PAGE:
first_img The survey was designed to collect statistically sound and internationally comparable estimates of key indicators that are used to assess the situation of child labour. National Project Coordinator, Regional Initiative, International Labour Organization (ILO), Resel Melville, has commended the Statistical Institute of Jamaica (STATIN) on completing the Jamaica Youth Activity Survey 2016, which aims to bring an end to child labour in Jamaica.The survey was designed to collect statistically sound and internationally comparable estimates of key indicators that are used to assess the situation of child labour.Conducted by STATIN with support from the Ministry of Labour and Social Security and the ILO, the survey was launched at the University of the West Indies, Mona, on April 25.Speaking at the launch, Ms. Melville said the survey sets a standard and is an example for other nations in the Caribbean and other regions to follow.“This report and these statistics are not only important at the local or national level, but they actually have a very significant impact at the regional level and at the hemispheric level in terms of our efforts and interventions to eliminate and prevent child labour in Latin America and the Caribbean,” Ms. Melville said.She argued that the report has been launched at the right time, as there are upcoming initiatives where the data will be needed.“The timing of the release of this report dovetails perfectly with several other key initiatives that the ILO has been collaborating with the Ministry of Labour and Social Security in Jamaica and others partners in Jamaica on,” Ms. Melville said.“Jamaica is one of the countries accepted for the pilot application of the Child Labour Risk Identification Model, which has been developed by the Regional Initiative. This particular model will seek to use the country’s existing data to create maps to show the specific areas in the country and the levels of probability or levels of vulnerability to the risk factors for child labour,” she added.She said that with the survey, various organisations will be better able to target specific areas where children are in need, and define multisectoral actions that will be most effective in addressing, preventing and interrupting the trajectory of child labour.“At the regional level, Jamaica continues to be a leader in the Caribbean, an exemplar to the other eight countries which have signed on with us for this regional initiative,” Ms. Melville said.“The other CARICOM members who are currently considering joining the regional initiative are looking at the examples and the leadership of Jamaica, in terms of its activities and interventions,” she added.Ms. Melville said that in the next two weeks, there will be the third face-to-face meeting of the focal-point network for a regional initiative, which brings together the country representatives from all of the participating countries across Latin America and the Caribbean. At this meeting, the data from the survey will also be analysed.“This particular meeting is important, because it is not only going to provide us with a status report on the progress that the Regional Initiative has made in the past year or four years but it also maps an event for strategic planning for what we consider to be the second phase of the regional initiative,” she said.The Jamaica Youth Activity Survey 2016 is the first stand-alone survey of children’s activities conducted nationally.Objectives of the survey were to collect comprehensive information on children’s engagement in economic activities; improve information on working children, child labour and hazardous work at the national and regional levels; strengthen the capacity of the Government of Jamaica to conduct future data collection, research and analysis of child labour and to use information collected to monitor Sustainable Development Goal 8, Target 8.7.The survey found that approximately 53,274 children participated in economic activities and were working between five and 17 years of age (33,436 boys and 19,838 girls). The survey also found that 37,965 of the children engaged in child labour, which refers to work that is mentally, physically, socially or morally dangerous and harmful to children and interferes with their schooling. Speaking at the launch, Ms. Melville said the survey sets a standard and is an example for other nations in the Caribbean and other regions to follow. Story Highlights National Project Coordinator, Regional Initiative, International Labour Organization (ILO), Resel Melville, has commended the Statistical Institute of Jamaica (STATIN) on completing the Jamaica Youth Activity Survey 2016, which aims to bring an end to child labour in Jamaica. last_img read more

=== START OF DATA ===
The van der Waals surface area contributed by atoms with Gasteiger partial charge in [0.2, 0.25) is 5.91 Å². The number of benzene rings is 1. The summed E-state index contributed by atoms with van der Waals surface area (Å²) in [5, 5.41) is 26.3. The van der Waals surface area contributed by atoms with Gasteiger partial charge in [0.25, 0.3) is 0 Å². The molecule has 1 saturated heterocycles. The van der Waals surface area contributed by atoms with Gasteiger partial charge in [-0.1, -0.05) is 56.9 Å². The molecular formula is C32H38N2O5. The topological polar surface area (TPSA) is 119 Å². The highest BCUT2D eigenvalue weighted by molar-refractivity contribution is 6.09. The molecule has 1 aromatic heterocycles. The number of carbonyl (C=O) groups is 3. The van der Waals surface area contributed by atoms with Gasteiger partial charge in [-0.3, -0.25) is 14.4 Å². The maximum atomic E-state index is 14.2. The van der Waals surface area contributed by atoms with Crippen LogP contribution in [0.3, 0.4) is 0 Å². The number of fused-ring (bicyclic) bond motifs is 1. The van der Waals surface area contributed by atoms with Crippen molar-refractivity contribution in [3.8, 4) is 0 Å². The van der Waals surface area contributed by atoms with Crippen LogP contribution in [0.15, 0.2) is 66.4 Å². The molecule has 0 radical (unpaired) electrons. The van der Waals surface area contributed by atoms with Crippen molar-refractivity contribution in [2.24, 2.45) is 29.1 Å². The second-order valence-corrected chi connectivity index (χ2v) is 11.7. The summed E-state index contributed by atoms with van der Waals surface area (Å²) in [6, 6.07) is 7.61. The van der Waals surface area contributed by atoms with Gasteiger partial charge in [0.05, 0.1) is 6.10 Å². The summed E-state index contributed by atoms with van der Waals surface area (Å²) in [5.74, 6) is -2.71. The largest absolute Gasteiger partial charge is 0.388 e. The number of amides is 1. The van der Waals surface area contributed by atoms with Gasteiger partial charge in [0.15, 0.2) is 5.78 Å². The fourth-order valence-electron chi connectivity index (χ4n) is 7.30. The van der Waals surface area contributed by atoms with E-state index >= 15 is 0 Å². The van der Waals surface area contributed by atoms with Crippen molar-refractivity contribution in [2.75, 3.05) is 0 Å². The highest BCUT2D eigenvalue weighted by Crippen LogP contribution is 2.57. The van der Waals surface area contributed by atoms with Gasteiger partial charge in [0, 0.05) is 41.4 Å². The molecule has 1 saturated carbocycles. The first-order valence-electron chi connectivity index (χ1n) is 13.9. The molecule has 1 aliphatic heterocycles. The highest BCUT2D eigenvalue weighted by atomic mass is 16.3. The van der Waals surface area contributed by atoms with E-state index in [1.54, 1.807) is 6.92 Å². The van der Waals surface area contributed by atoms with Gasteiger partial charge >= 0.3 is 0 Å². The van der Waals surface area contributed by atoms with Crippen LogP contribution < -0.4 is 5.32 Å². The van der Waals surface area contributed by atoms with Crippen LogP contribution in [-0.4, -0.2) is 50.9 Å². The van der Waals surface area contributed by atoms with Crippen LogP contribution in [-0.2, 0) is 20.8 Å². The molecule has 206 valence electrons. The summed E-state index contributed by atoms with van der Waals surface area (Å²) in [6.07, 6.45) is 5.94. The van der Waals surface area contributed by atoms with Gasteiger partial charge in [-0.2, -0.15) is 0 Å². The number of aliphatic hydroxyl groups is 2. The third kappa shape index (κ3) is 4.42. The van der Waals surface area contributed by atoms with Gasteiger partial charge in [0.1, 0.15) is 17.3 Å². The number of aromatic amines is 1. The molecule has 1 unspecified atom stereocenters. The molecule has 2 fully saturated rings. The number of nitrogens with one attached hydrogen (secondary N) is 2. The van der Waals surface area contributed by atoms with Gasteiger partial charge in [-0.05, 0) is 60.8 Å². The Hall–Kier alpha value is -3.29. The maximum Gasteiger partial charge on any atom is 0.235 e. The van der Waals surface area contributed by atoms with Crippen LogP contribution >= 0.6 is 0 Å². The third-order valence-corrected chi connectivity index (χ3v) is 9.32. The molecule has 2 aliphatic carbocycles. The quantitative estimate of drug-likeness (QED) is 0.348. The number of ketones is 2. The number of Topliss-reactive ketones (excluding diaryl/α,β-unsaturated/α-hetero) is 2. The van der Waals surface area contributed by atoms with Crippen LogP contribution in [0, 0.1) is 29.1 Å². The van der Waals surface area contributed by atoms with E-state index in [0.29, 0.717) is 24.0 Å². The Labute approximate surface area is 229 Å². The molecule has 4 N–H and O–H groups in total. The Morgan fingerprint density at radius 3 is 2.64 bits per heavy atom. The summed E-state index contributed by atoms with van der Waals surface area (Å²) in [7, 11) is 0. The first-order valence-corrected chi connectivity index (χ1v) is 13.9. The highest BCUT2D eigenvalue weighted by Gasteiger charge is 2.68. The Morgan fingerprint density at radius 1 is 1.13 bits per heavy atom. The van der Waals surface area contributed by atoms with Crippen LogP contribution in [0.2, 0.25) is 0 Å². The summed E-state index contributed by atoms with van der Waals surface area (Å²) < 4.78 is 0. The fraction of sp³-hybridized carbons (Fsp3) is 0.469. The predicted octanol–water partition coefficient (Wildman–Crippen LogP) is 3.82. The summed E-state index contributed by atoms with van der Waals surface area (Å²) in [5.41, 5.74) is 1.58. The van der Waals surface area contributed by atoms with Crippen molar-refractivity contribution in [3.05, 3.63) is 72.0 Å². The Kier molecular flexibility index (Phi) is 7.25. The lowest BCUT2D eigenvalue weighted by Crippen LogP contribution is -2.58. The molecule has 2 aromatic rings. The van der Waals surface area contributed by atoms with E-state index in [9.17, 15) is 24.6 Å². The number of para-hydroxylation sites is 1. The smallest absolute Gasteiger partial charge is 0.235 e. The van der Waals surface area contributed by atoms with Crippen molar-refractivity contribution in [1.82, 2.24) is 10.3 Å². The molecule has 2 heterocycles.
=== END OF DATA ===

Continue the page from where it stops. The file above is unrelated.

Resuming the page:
first_img Minister of Justice, Hon. Delroy Chuck, says good customer service has to be a top priority, for the justice system to operate at the highest level of efficiency. Speaking at the recent launch of the Case Information Statistical System (CISS) for the Rural Circuit and Coroner’s Courts at the Jewel Dunn’s River Resort in St. Ann, Mr. Chuck said the Ministry has been investing a lot of resources into improving its customer service delivery, as “this is the most important part of the justice sector.” “Many of them are coming for the first time and it is important that our court staff treat them as if they are helping a pupil. We have to remember that many of them are ignorant of court processes, so we have to make it welcoming…we have to make it a pleasant experience,” he added. Story Highlights Minister of Justice, Hon. Delroy Chuck, says good customer service has to be a top priority, for the justice system to operate at the highest level of efficiency.Speaking at the recent launch of the Case Information Statistical System (CISS) for the Rural Circuit and Coroner’s Courts at the Jewel Dunn’s River Resort in St. Ann, Mr. Chuck said the Ministry has been investing a lot of resources into improving its customer service delivery, as “this is the most important part of the justice sector.”“When our citizens come to the courts to access justice…to get information…this is where customer service is very important,” the Minister emphasised.“Many of them are coming for the first time and it is important that our court staff treat them as if they are helping a pupil. We have to remember that many of them are ignorant of court processes, so we have to make it welcoming…we have to make it a pleasant experience,” he added.Meanwhile, Mr. Chuck implored court workers to ensure that all files are documented so as to make for a speedier trial process.“This way we will know for sure as to how many files are there and which require immediate attention or closure. Not only will every case now has a number, but we will see how that case is progressing through the system,” he said.“I am looking forward to the day…maybe in a matter of months…certainly no more than two to three years…when our citizens go to court to access justice, and within a certain timeframe they can get a result…the file can be closed,” the Minister said.Mr. Chuck said that while judges and court workers sometimes get a bad rap and are unfairly accused of tardiness, “the truth of the matter is that when you see the statistics, the judges and the courts are overburdened with work.”“The statistics will be able to demonstrate that more personnel, more equipment, more technology and more resources must be allocated to the justice sector,” he pointed out.Mr. Chuck said it is important that the resources that are going into making the justice system better be used wisely and “where we can see that it is money well spent.”last_img read more